2. Commercialized strains of a biocontrol bacterium differ in patterns of antimicrobial compounds they potentially produce. Bacillus velezensis is one of the most important groups of bacterial biocontrol species with activity against plant pathogens in the world yet little is known regarding how strains differ in their potential to produce antimicrobial compounds. ARS-Peoria, Illinois scientists in collaboration with scientists from Argentina, sequenced the genome of a strain of this bacterium that can limit Fusarium head blight (FHB) disease in wheat. The scientists discovered the strain contained gene clusters that code for novel potentially bioactive metabolites and that the strain produced an uncommon secondary metabolite. Using comparative genomics, scientists discovered that this strain and commercialized Bacillus velezensis strains differed in important classes of secondary metabolites they could produce. By characterizing how these metabolites impact strain field performance and overall efficacy, scientists should be able to rapidly select strains with enhance potential for reducing plant diseases for the producers of agricultural products.
3. Biocontrol potential of new bacterial agents active against avocado disease characterized. ARS-Peoria, Illinois scientists completed additional characterization of five bacterial strains that target the fungal pathogens that cause laurel wilt on avocado in Florida and Fusarium dieback on avocado in California. Genome sequencing allowed the taxonomy of the strains to be definitively determined and demonstrated that two of the strains were species that have not been previously identified as potential biocontrol agents. The study was the first to report the effectiveness of Paenibacillus thiaminolyticus and Paenibacillus apiarius against a phytopathogen. Genome mining also identified several secondary metabolites that are not known in the scientific literature. Upon the determination of the secondary metabolites these novel strains produce and of the mode of action these strains use to inhibit plant pathogens, a biocontrol product to aid U.S. producers of avocados can be realized.
Dunlap, C.A., Bowman, M.J., Schisler, D.A., Rooney, A.P. 2016. Genome analysis shows Bacillus axarquiensis is not a later heterotypic synonym of Bacillus mojavensis; Reclassification of Bacillus malacitensis and Brevibacterium halotolerans as heterotypic synonyms of Bacillus axarquiensis. International Journal of Systematic and Evolutionary Microbiology. 66:2438-2443. doi: 10.1099/ijsem.0.001048.
Dunlap, C.A., Saunders, L.P., Schisler, D.A., Leathers, T.D., Naeem, N., Cohan, F.M., Rooney, A.P. 2016. Bacillus nakamurai sp. nov., a black pigment producing strain. International Journal of Systematic and Evolutionary Microbiology. 66(8):2987-2991. doi: 10.1099/ijsem.0.001135.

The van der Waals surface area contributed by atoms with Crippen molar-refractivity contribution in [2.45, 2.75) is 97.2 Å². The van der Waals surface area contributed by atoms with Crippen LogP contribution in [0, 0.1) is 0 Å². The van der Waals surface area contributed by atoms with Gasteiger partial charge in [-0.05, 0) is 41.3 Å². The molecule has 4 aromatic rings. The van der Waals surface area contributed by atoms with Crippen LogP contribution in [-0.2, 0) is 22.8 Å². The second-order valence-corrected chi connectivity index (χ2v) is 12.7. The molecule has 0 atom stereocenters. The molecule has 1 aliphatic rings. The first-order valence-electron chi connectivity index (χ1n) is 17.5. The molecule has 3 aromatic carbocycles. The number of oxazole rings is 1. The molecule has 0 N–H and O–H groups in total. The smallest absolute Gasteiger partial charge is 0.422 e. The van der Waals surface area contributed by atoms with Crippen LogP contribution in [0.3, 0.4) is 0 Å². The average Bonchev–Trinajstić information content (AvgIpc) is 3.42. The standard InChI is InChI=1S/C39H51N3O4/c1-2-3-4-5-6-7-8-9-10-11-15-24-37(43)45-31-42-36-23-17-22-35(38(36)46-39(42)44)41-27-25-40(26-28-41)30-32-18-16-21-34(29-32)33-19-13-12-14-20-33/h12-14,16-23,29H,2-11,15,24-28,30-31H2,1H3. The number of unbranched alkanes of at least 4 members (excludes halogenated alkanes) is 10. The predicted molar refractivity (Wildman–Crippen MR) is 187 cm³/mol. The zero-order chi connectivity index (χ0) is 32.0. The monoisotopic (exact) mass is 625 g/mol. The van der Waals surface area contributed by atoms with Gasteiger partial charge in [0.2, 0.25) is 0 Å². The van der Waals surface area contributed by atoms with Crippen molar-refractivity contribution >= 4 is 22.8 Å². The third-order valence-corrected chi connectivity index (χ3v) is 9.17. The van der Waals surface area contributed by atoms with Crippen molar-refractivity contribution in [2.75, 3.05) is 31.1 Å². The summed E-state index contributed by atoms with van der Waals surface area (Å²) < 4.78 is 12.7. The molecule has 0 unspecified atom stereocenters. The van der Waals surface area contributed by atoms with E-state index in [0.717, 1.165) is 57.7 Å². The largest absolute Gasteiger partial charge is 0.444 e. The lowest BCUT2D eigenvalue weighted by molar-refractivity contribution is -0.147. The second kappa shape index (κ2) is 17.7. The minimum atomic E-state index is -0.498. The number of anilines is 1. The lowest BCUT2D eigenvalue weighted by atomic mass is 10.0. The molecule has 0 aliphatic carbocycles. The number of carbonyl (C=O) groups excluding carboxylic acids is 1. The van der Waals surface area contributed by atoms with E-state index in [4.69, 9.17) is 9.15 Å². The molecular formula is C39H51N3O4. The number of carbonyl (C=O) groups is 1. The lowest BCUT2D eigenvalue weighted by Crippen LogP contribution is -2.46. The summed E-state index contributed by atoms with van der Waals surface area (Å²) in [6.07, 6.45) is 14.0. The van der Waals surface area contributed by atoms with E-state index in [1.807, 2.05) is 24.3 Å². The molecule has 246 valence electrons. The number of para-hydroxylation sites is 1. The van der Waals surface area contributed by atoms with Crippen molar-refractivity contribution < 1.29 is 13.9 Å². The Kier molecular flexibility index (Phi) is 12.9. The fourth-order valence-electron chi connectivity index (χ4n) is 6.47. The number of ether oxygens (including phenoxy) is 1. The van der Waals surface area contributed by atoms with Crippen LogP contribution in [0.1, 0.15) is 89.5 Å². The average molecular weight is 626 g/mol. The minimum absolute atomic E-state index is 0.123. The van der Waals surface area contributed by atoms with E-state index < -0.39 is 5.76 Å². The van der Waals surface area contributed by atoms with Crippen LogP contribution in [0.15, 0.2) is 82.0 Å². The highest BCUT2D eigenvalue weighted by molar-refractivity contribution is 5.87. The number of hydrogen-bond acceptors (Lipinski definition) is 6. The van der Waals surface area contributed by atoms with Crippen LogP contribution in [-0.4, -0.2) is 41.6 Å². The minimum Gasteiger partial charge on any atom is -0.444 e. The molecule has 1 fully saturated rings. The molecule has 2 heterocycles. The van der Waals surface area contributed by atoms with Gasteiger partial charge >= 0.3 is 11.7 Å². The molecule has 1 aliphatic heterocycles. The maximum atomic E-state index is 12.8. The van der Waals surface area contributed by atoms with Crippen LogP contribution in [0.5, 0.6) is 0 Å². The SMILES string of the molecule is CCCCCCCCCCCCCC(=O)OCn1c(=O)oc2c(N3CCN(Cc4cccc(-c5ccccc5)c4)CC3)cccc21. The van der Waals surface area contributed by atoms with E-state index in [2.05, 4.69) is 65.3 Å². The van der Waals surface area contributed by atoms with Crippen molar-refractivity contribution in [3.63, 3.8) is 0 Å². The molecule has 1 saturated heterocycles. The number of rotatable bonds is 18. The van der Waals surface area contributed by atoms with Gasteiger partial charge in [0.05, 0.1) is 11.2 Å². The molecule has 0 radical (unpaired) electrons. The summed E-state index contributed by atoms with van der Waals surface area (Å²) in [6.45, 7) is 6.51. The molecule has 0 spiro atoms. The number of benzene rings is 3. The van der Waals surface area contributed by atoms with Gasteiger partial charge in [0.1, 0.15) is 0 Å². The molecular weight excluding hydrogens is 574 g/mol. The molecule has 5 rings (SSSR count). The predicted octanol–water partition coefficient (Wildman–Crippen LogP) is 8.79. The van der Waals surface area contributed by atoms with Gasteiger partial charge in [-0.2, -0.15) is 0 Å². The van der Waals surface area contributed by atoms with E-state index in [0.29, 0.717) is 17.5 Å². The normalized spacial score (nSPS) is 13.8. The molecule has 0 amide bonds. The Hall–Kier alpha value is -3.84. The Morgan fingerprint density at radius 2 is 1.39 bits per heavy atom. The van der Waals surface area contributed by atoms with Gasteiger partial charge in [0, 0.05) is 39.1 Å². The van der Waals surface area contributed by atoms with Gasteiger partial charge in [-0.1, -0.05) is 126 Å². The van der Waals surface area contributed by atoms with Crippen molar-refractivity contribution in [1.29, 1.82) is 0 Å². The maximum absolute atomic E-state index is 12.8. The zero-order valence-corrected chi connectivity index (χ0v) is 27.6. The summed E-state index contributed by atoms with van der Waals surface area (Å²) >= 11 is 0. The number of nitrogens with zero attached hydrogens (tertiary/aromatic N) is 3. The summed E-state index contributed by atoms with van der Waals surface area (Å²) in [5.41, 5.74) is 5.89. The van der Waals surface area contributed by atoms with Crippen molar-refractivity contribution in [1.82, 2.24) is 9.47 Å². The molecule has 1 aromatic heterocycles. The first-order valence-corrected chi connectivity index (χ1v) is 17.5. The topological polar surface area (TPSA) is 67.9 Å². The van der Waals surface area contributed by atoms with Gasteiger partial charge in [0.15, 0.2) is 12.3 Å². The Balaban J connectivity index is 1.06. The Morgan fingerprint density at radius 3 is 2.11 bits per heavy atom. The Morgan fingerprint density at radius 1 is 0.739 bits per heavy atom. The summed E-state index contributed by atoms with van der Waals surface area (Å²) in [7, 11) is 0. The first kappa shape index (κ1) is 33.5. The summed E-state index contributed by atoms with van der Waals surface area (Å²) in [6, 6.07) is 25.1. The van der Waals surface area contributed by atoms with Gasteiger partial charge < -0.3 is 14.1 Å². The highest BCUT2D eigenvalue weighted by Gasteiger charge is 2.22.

Ling-Yun, G., Dunlap, C.A., Weiler, L., Rooney, A.P., Guan-Jun, C., Zong-Jun, D. 2016. Wenzhouxiangella sediminis sp. nov. isolated from coastal sediment. International Journal of Systematic and Evolutionary Microbiology. 66:4575-4579. doi: 10.1099/ijsem.0.001393.
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Muturi, E.J., Ramirez, J.L., Rooney, A.P., Dunlap, C.A. 2016. Association between fertilizer-mediated changes in microbial communities and Aedes albopictus growth and survival. Acta Tropica. 164(2016):54-63.
Palazzini, J.M., Dunlap, C.A., Bowman, M.J., Chulze, S.N. 2016. Bacillus velezensis RC 218 as a biocontrol agent to reduce Fusarium head blight and deoxynivalenol accumulation: Genome sequencing and secondary metabolite cluster profiles. Microbiological Research. 192:30-36. https://doi.org/10.1016/j.micres.2016.06.002.
Rooney, A.P., Dunlap, C.A., Weiler, L. 2016. Acinetobacter lactucae sp. nov., isolated from iceberg lettuce (Asteraceae: Lactuca sativa). International Journal of Systematic and Evolutionary Microbiology. 66:3566-3572. doi:10.1099/ijsem.0.001234.
Jin, S., Jun, X., Dunlap, C.A., Rooney, A.P., Zong-Jun, D. 2016. Psychroflexus saliphilus sp. nov., isolated from a marine solar saltern. International Journal of Systematic and Evolutionary Microbiology. 66:5124-5128. doi: 10.1099/ijsem.0.001482.
Xia, J., Dunlap, C.A., Weiler, L., Rooney, A.P., Chen, G., Du, Z. 2016. Longibacter salinarum gen. nov., sp. nov., isolated from a marine solar saltern. International Journal of Systematic and Evolutionary Microbiology. 66:3287-3292. doi:10.1099/ijsem.0.001190.
Labeda, D.P., Dunlap, C.A., Rong, X., Huang, Y., Doroghazi, J.R., Ju, K.-S., Metcalf, W.W. 2016. Phylogenetic relationships in the family Streptomycetaceae using multi-locus sequence analysis. Antonie Van Leeuwenhoek. 110(4):1-21.
Mascarin, G.M., Dunlap, C.A., Barrigossi, J.D., Quintela, E.D., De Noronha, N.C. 2016. First record of epizootics in the ocola skipper, Panoquina sp. (Lepidopera: Hesperiidae), caused by Isaria tenuipes in flooded rice fields of Central Brazil. Journal of Applied Microbiology. 122:1020-1028. doi: 10.1111/jam.13390.